Argos had the same incentives, which were to
Argos and Littlewoods Price Fixing Arrangement 1. The oligopolistic features of the toy market are that there are two dominant retailers that dominate the market. There is a significance of advertising, such as them trying to dominant the price of their products. Lastly, there are no barriers to entry. These two firms have cost advantages due to the expansion of the company.
In a perfectly competitive environment Hasbro, Argos, and Littlewoods wouldn’t have been able to have a price-fixing agreement because everyone would be charging the same price for their products, so they would be losing money in the long run. . There were two bilateral agreements between Hasbro and Argos and Hasbro and Littlewoods, and one trilateral agreement, which enabled the exchange of pricing information between all three companies. The companies’ prices were fixed on selected Hasbro products to Hasbro’s recommended retail prices and introduced certainty in reference to the actions of a rival. The symptoms and tests of collusive behavior are that no two companies should join together to dominate the pricing of their competitors.There is an incentive to cheat just like Hasbro, Argos, and Littlewoods did because of the huge profits and expansion of their companies.
However, because the larger companies join together, the smaller companies end up going out of business due to unfair competition. 3. There are three conditions within an oligopolistic market structure that make it possible for dominant firms to collude; military, maintaining global competitiveness, and the expansion of new technology. Collusion isn’t cheat proof because there could be other reasons or opportunities for companies to break agreements with each other.
If a firm sees a better opportunity to increase revenues, they’re going to take that chance. Three dominant firms came together to reduce the numbers of competitors because they saw an opportunity. The only reason it’s allowed in the U. S.
with few restrictions is so we can keep global competitiveness instead of us competing against each other. So we’re essentially cheating in order to stay ahead of everyone else in the world. 4.
All three companies had the same incentives, which were to stay on top and keep the competition away.Once the companies came together, they would no longer have to worry about any other firm getting in their way because they would be the price setters. Argos’ revenue increased and they no longer had to worry about their catalogue rival which was Littlewoods. Littlewoods benefited from less advertising and increased their revenues. Hasbro maintained its manufacturing profits by joining into this arrangement with Argos and Littlewoods. 5. The Office of Fair Trading decision changed the competitive landscape of toy retailing.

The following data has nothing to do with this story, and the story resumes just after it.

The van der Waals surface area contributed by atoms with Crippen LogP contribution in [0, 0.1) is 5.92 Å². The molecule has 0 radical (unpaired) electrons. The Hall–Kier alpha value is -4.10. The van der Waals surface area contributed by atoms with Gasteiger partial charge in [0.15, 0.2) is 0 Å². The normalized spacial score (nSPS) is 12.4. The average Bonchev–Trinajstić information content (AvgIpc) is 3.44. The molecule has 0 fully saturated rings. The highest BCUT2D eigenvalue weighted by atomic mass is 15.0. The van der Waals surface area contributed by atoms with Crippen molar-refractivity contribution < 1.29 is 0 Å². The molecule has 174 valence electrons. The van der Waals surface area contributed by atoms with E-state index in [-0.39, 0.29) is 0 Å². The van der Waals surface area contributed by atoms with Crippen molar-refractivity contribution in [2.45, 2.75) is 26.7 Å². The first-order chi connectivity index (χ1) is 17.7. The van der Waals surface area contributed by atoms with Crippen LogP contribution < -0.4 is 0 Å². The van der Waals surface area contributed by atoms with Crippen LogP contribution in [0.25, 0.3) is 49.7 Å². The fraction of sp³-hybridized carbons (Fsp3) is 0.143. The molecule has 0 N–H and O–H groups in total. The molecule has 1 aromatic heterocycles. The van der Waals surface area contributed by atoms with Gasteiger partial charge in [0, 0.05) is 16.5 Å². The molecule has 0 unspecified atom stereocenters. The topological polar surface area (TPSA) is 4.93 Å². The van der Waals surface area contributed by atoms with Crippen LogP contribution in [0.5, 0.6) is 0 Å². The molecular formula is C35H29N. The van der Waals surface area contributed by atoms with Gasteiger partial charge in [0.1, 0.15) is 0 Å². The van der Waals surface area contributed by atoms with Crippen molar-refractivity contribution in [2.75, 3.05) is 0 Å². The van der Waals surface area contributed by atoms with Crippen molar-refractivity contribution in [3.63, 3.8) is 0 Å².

Due to new technology, consumers can do price comparisons. This leans more towards a perfectly competitive environment. In the end, Hasbro applied for leniency and satisfied the requisite conditions in the Office of Fair Trading guidelines so they avoided having to pay any penalty. Argos and Littlewoods were hit with the penalty for infringement of the Competition Act of 1998. They both faced a ten percent of company turnover penalty. Argos paid 198.
11 million in fines based on turnover values and Littlewoods paid 5. 63 million in fines. 6.The direct costs of government regulation as applied through competition policy are through administration and legislation of laws. The penalty is set at an upper limit of ten percent of company turnover. The government is responsible for monitoring businesses and doing all needed investigations to make sure businesses are following set guidelines.
Direct costs also involve setting the penalties and enforcing them. Indirect costs of government regulations are that third parties including injured competitors, customers and consumer groups can bring damages claims against them.